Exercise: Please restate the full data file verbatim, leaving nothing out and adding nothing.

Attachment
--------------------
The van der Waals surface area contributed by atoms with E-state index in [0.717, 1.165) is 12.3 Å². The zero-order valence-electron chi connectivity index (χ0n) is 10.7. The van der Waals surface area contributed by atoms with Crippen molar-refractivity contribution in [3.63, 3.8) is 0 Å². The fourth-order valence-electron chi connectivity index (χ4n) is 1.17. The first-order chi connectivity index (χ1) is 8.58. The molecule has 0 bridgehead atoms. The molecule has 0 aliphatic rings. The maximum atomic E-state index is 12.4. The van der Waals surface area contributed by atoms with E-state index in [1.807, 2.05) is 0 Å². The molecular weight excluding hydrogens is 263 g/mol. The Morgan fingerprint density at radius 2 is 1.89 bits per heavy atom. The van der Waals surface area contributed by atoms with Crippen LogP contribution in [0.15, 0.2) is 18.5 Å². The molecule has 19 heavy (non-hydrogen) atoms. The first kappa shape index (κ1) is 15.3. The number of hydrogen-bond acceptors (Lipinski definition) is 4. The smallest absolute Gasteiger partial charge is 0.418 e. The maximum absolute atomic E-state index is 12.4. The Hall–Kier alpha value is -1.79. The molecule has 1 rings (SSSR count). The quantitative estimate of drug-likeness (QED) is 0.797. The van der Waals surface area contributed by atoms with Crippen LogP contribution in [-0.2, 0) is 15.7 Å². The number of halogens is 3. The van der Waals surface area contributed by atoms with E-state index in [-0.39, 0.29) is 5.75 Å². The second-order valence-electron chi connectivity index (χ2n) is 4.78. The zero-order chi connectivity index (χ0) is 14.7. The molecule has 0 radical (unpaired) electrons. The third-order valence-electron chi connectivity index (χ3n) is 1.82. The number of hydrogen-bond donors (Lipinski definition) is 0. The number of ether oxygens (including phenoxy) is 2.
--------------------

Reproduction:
The van der Waals surface area contributed by atoms with E-state index in [0.717, 1.165) is 12.3 Å². The zero-order valence-electron chi connectivity index (χ0n) is 10.7. The van der Waals surface area contributed by atoms with Crippen molar-refractivity contribution in [3.63, 3.8) is 0 Å². The fourth-order valence-electron chi connectivity index (χ4n) is 1.17. The first-order chi connectivity index (χ1) is 8.58. The molecule has 0 bridgehead atoms. The molecule has 0 aliphatic rings. The maximum atomic E-state index is 12.4. The van der Waals surface area contributed by atoms with E-state index in [1.807, 2.05) is 0 Å². The molecular weight excluding hydrogens is 263 g/mol. The Morgan fingerprint density at radius 2 is 1.89 bits per heavy atom. The van der Waals surface area contributed by atoms with Crippen LogP contribution in [0.15, 0.2) is 18.5 Å². The molecule has 19 heavy (non-hydrogen) atoms. The first kappa shape index (κ1) is 15.3. The number of hydrogen-bond acceptors (Lipinski definition) is 4. The smallest absolute Gasteiger partial charge is 0.418 e. The maximum absolute atomic E-state index is 12.4. The Hall–Kier alpha value is -1.79. The molecule has 1 rings (SSSR count). The quantitative estimate of drug-likeness (QED) is 0.797. The van der Waals surface area contributed by atoms with Crippen LogP contribution in [-0.2, 0) is 15.7 Å². The number of halogens is 3. The van der Waals surface area contributed by atoms with E-state index in [-0.39, 0.29) is 5.75 Å². The second-order valence-electron chi connectivity index (χ2n) is 4.78. The zero-order chi connectivity index (χ0) is 14.7. The molecule has 0 radical (unpaired) electrons. The third-order valence-electron chi connectivity index (χ3n) is 1.82. The number of hydrogen-bond donors (Lipinski definition) is 0. The number of ether oxygens (including phenoxy) is 2.